“The Brick” Soars Above the Waves

Hollywood Fringe Festival 2017 imageA man brings his guitar and a cooler out to the beach, and as he faces the setting sun tries to decide whether he can make peace with the ghost of his abusive mother or if his memories of her need to sink beneath the waves of the approaching tide.

So begins The Brick – A One Man Musical written and performed by Bill Berry and directed by Kelly De Sarla.  It is an interesting story that Berry tells of his German mother trying to come to grips with her memories of surviving World War II and her inability to understand his love of music or as she calls it “clang-clang,” and Berry shows both wit and pathos in relating the tale.

This alone would make for a strong show, but it is Berry’s “clang-clang” that rises the evening to an exceptional experience.  For in seeking to make his decision he resorts to singing to the surf.

Berry comes across as one of the rarest forms of performers in these times of ours – the balladeer.  Whether singing of a youthful escapade to steal a store display of Steve Martin or of finding himself as a teenager infected with a bad case of the crabs, the songs he sings are melodic morality lessons.

Platinum MedalNot all the tunes carry a humorous intent, some celebrate the humanity that Berry has encountered throughout his life, while others seem to challenge it; such as the titular piece “The Brick” with the refrain, “You can tell a lot about a man by what he uses his brick for —“

On the beach, Berry’s character is facing the same choice; memories or bricks to either build with or to break with.

Not to be missed – a PLATINUM MEDAL.


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The Brick – A One Man Musical

Running During  The Fringe 2017 at

Asylum @ Studio C
6448 Santa Monica Blvd.
Los Angeles, CA 90038

For Schedule and Tickets:


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Written by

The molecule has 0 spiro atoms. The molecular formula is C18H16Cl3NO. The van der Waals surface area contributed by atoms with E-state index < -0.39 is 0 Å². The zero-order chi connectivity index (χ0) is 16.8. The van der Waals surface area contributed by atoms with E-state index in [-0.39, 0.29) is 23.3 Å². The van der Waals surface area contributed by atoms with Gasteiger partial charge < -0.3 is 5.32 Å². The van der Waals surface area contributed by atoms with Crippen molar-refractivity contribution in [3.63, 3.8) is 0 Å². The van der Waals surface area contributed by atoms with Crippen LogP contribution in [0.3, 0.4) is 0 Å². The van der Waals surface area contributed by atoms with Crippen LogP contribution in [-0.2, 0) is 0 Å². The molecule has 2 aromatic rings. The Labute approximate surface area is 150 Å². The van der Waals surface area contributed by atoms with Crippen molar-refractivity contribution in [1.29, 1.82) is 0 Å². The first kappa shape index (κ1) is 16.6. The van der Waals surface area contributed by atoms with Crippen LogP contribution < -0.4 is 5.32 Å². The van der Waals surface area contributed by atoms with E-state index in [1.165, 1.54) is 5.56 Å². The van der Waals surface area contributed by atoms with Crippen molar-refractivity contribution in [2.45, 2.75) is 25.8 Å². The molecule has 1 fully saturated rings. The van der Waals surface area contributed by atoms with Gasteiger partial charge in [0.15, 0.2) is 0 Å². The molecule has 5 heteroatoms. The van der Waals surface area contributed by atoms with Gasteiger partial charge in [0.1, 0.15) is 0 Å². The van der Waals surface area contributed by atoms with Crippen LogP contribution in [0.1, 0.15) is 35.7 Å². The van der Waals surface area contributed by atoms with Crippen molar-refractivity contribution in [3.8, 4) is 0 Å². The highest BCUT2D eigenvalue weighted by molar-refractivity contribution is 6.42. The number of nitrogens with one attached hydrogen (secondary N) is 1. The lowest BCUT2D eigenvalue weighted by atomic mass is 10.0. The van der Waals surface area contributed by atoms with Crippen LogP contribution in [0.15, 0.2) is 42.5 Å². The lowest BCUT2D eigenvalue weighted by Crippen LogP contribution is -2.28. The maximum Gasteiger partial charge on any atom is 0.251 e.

An award-winning L.A. playwright and rabble-rouser of note who has hoisted glasses with Orson Welles, been arrested on three continents and once beat up Charlie Manson. His first play, "Among the Vipers" was a semi-finalist in the Julie Harris Playwriting Competition and was featured in the Carnegie-Mellon Showcase of New Plays. It was produced at the NPT Theater in Ashland, Oregon and Los Angeles’ celebrated Odyssey Ensemble Theatre. His following play, “The Little Boy Who Loved Monsters” was produced at The Hollywood Actors Theater, where he earned praise from the Los Angeles Times for his “…inordinately creative writing.” The play went on to numerous other productions including Berlin’s The Black Theatre under the direction of Rainer Fassbinder who wrote in his program notes of Kearney, “He is a skilled playwright, but more importantly he is a dangerous one.” Ernest Kearney has worked as literary manager or as dramaturge for among others The Hudson Theater Guild, Nova Diem and the Odyssey Ensemble Theatre, where he still serves on the play selection committee. He has been the recipient of two Dramalogue Awards and a finalist or semi-finalist, three times, in the Julie Harris Playwriting Competition. His work has been performed by Michael Dunn, Sandra Tsing Loh, Jack Colvin and Billy Bob Thornton, and to date, either as playwright or director, he has upwards of a hundred and thirty productions under his belt, including a few at the Bob Baker Marionette Theater as puppeteer. Kearney remains focused on his writing, as well as living happily ever after with his lovely wife Marlene. His stage reviews and social essays can be found at TheTVolution.com and workingauthor.com. Follow him on Facebook.

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